This is Tribal’s first Gender Pay Gap statutory report for our UK employees, prepared as required under the Equality Act 2010 (Gender Pay Gap Information) Regulations 2017 that came into effect in April 2017.
Tribal welcome the UK Governments’ focus on the Gender Pay Gap. We understand that a societal concern is too few women in senior roles and too many in lower paid roles. As a technology focused company, working in the education sector, the participation of women in technology and the role of education as a key enabler for aspiration and achievement are topics of great interest to us, long before the focus on the Gender Pay Gap. For example, last year we published The Women in Tech Edit, an e-zine examining the roles of women in technology companies like Tribal and promoting our own successful female role models. This has been supported with a variety of social media campaigns, such as those on and around International Women’s Day.
The prescribed methodology behind the gender pay gap, focuses on the difference in the average pay of men and women, regardless of the nature of their work, as opposed to direct ‘equal pay’. The resulting comparison reflects the Government’s concern around women’s representation in UK business and a belief that transparency will drive progress. We welcome the opportunity to reflect on the important issue and consider what more can be done.
The theme of transparency and progression has been at the heart of a number of board sponsored people activities in our business over the last 12 months e.g. the development of a Competency Framework and Career Pathways, aimed to bring greater structure and objectivity to promotion decisions, amongst other things. These initiatives and improvements are not driven solely from a Gender Pay Gap perspective but rather from a belief that transparency and clarity around career progression is a key step in us increasing internal mobility and gender diversity, therefore maximising the wealth of talent in our business and improving our ability to select the best people for roles, based purely on ability and aptitude.
This makes good business sense, full stop. It also means that we are building confidence in our collective ability to make objective decisions and eliminate the potential for gender bias. This, coupled with initiatives such as our progressive approach to flexible working practices, suggests we can continue to improve our ability to support the careers of women in the company and removing actual, or perceived, barriers to progression.
A gender pay gap is a measure of the difference in the average pay of men and women - regardless of the nature of their work - across an entire organisation. It is different from an equal pay comparison, which would involve direct comparison of two people or groups of people carrying out the same, similar or equivalent work. For all employees undertaking similar roles (regardless of gender) our approach to pay is to ensure there is fairness.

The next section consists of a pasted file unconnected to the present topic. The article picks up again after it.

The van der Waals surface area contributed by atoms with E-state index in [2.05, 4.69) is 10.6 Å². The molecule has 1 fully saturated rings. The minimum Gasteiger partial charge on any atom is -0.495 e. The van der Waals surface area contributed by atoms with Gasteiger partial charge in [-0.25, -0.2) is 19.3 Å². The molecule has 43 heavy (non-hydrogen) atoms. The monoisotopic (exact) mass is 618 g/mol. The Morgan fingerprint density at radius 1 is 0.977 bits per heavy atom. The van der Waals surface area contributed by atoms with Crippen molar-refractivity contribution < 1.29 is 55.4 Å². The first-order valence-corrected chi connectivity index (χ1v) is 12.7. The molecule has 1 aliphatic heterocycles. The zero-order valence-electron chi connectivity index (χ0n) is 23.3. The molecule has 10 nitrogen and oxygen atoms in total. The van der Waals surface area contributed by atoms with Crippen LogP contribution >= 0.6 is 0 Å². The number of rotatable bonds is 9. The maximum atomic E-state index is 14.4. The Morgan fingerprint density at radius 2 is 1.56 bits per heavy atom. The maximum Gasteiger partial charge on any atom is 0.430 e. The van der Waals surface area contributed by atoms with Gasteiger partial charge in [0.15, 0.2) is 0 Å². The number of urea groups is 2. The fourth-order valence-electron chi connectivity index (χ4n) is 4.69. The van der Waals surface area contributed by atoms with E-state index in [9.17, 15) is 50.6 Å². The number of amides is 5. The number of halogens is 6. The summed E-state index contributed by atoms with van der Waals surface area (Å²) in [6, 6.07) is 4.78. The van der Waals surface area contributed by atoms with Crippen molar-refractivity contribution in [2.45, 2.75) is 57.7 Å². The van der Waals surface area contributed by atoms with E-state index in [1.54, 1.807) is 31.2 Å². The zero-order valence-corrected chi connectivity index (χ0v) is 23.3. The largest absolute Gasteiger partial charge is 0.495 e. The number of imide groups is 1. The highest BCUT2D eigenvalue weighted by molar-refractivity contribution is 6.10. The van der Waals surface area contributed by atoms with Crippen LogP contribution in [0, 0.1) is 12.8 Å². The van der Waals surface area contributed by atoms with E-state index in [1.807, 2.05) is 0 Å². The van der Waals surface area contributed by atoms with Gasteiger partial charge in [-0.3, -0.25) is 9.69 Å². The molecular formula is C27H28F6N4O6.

At Tribal, like the vast majority of UK companies, we do have a gender pay gap, primarily because there are more women than men in our lower paid roles, but fewer in higher paid ones. Women, who make up 36% of our total UK workforce, occupy 29.2% of the roles in the upper pay quartile but hold a higher proportion of roles in the lower pay quartile (52.8%). As a result, average male earnings (both mean and median) are higher than average female earnings as there are more men in senior roles in our dataset than women. As senior roles pay more than junior roles, the fewer the number of women who hold senior roles in a company, the greater is the average gender pay gap. Therefore, the gender pay gap is a measure of the extent to which women participate in senior management and leadership roles in an organisation.
We are encouraged to see that, as far as the data is concerned, we are in a better or comparable position to UK businesses in relation to the Gender Pay Gap. For example, Tribal’s mean gender pay gap, at 14.5%, is below the UK national average of 17.4% as reported by The Office of National Statistics (ONS). Our median pay gap, at 18.8%, is only very slightly above the ONS national average of 18.4%.
This gives us reassurance that we are starting from a better position than some, and whilst we do not underestimate the challenge at hand and impact of wider societal norms, we look forward to continuing and reviewing our progress in years to come.
We confirm that the data and information presented in this report are accurate and meet the requirements of the UK Equality Act 2010 (Gender Pay Gap Information) Regulations 2017.
Chloe Payne Ian Bowles
Director for HR Chief Executive Officer